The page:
Jury Seeks Death for Former Child Actor Convicted in Yacht Killings

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A jury on Thursday recommended death for a Long Beach man convicted of murdering two owners of a yacht by binding them to an anchor and throwing them out to sea as they pleaded for their lives.

Skylar Deleon, 29, sat motionless as the jury announced its decision following nearly two days of deliberation in Orange County Superior Court.

"He was disappointed," Deleon's attorney Gary Pohlson said afterward. "He was very hopeful he wouldn't get the death penalty."

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Deleon was convicted last month of three counts of first-degree murder, which included the 2003 death of an Anaheim man and the killings of Tom and Jackie Hawks on their yacht in 2004.

The penalty phase of the trial included six days of statements from attorneys, victims' relatives, Deleon's family and psychiatrists who offered differing takes on the role child abuse has on a person's development.

Tom Hawks' son Ryan said he was grateful the jury wasn't swayed by the defense.

"I've been waiting four years for this, and this isn't for me," he said. "This is for my parents.

"Skylar is going to be sitting in that jail cell, socializing with his pals for four years before he is going to receive the needle, and my parents are still dead."

Deleon killed the Hawks in 2004 after feigning interest in buying their nearly half-a-million dollar yacht. Prosecutors say he overpowered them on a test cruise, tied them to an anchor and tossed them into the Pacific Ocean as they begged for their lives.

After the yacht killings, prosecution said, Deleon and his then-wife Jennifer Henderson scrubbed the boat clean with bleach wipes in Newport Harbor.

The Hawkses' bodies were never found.

Deleon was also convicted of killing Jon Jarvi, a man he met in a work furlough program while serving time for burglary.

Judge Frank F. Fasel will consider jury's recommendation when he sentences Deleon on Jan. 16.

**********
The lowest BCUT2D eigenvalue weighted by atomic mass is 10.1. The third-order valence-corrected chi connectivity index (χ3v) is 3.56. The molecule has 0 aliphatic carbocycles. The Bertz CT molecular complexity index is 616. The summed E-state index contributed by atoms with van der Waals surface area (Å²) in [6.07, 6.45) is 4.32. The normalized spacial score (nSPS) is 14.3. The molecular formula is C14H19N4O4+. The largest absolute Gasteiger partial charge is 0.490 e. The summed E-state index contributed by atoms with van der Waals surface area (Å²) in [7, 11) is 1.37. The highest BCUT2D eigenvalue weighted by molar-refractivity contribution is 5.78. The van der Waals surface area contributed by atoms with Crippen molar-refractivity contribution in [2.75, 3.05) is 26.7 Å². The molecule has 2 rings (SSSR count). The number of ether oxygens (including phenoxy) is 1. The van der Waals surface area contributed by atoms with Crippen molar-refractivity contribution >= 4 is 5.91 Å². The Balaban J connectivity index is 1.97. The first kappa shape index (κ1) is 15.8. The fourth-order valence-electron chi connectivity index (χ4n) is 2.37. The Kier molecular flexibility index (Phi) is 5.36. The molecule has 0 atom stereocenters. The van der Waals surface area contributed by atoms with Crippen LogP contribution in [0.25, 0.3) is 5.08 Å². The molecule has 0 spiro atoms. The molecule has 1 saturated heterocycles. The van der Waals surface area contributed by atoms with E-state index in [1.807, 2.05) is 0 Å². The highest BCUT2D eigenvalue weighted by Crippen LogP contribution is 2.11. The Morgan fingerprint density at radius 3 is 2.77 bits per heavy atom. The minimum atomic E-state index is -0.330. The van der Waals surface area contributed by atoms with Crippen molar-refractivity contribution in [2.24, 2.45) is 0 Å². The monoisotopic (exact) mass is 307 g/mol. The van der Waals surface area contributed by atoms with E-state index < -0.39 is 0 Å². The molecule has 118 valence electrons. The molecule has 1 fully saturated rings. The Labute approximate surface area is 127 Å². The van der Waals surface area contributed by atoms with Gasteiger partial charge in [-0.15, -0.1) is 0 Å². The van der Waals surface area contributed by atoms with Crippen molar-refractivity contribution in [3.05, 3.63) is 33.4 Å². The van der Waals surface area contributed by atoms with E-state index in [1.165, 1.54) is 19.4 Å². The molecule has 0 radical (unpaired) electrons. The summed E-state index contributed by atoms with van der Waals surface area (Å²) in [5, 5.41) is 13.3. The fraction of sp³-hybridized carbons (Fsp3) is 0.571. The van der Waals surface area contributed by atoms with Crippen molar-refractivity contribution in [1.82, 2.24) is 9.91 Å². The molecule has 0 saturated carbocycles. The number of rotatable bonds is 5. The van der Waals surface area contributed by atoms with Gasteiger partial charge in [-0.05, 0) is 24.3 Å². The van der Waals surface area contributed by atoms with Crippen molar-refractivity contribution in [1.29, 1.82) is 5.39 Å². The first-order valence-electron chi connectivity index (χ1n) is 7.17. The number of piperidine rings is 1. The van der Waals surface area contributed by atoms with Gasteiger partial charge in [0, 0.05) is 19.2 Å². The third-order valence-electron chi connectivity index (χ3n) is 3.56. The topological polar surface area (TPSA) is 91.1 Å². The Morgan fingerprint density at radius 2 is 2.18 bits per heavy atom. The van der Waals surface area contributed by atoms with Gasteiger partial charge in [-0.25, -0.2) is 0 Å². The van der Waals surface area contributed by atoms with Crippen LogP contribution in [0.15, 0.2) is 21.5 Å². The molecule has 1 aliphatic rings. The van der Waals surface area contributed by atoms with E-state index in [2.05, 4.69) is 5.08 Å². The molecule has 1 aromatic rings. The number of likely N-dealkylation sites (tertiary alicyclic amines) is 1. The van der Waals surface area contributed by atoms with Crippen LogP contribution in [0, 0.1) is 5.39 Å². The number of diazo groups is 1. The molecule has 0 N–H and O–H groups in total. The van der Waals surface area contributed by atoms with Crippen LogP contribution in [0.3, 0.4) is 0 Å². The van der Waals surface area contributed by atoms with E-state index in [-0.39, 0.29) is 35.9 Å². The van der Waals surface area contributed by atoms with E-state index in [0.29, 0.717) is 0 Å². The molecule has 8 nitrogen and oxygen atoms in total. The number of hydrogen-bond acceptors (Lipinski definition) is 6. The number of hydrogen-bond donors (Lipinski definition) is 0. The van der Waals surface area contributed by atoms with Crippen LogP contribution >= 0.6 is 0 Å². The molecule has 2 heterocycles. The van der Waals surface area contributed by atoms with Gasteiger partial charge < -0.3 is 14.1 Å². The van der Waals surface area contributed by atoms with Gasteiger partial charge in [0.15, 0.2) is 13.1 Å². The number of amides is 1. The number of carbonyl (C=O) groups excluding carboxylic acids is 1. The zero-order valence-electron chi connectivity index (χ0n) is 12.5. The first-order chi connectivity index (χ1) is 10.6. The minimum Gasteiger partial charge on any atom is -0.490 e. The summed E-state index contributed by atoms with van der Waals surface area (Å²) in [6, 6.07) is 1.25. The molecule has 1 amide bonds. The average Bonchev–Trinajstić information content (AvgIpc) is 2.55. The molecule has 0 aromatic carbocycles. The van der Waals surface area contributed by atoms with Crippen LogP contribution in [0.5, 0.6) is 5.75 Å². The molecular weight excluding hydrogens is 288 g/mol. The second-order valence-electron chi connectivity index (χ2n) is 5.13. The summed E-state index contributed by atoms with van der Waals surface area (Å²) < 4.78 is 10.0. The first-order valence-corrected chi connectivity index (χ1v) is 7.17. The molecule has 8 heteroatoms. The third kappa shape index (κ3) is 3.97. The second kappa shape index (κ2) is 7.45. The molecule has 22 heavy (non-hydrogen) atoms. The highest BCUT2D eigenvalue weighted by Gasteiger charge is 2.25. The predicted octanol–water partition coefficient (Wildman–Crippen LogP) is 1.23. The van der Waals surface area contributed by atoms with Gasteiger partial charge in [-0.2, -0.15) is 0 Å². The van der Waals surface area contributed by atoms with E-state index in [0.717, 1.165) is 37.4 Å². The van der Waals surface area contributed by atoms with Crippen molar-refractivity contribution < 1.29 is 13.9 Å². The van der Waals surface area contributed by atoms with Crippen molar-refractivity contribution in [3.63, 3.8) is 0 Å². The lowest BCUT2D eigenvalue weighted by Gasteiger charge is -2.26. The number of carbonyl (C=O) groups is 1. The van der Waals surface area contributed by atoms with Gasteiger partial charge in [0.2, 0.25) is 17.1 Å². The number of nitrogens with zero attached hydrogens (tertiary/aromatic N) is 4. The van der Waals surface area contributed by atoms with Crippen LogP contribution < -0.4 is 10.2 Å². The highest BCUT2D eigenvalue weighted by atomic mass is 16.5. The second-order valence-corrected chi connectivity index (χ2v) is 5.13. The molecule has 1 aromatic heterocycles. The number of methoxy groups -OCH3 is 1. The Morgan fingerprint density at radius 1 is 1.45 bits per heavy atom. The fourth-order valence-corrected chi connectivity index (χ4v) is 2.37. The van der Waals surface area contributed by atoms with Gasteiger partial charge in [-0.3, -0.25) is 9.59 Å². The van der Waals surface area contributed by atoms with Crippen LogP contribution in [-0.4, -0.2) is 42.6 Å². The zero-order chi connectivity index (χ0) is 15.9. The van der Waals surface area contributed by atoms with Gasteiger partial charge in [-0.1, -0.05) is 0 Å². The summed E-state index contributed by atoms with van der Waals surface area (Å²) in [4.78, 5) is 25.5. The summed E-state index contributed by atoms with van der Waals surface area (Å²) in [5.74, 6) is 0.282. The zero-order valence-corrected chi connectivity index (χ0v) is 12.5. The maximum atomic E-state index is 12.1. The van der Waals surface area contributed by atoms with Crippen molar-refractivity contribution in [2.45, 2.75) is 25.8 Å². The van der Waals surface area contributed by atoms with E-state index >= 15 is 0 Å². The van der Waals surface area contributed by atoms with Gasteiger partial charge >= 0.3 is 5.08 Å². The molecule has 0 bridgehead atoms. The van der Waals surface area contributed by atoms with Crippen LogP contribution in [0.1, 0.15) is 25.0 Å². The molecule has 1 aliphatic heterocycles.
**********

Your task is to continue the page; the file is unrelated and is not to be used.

Pohlson had pleaded with jurors to help spare his client's life, arguing Deleon was abused by a drug dealing father and abandoned by his mother, leaving him predisposed to violence.

Pohlson was up front about Deleon's guilt in the murders from the beginning of the trial, hoping to maintain his credibility when he asked them to recommend a sentence of life in prison without parole.

Prosecutor Matt Murphy had urged jurors to recommend death for Deleon for the cruel, callous way he carried out the killings. He said the jury did not seem convinced that child abuse caused Deleon to turn violent.

"It is not believable," Murphy told media after the jury's announcement. "This guy had every opportunity to be a productive member of society and chose to murder these people for money."

The jury issued a statement offering its sympathies to the families.

"We feel this was the only reasonable outcome given the evidence presented," the statement read. "We extend or condolences to all concerned and hope that this decision will help them heal."

Deleon's former wife Henderson was convicted in 2006 of murder and murder for financial gain in the Hawkses' deaths and was sentenced to two terms of life in prison without parole.

Three other men are also charged with the Hawkses' murders, including two allegedly on the boat at the time. They have pleaded not guilty.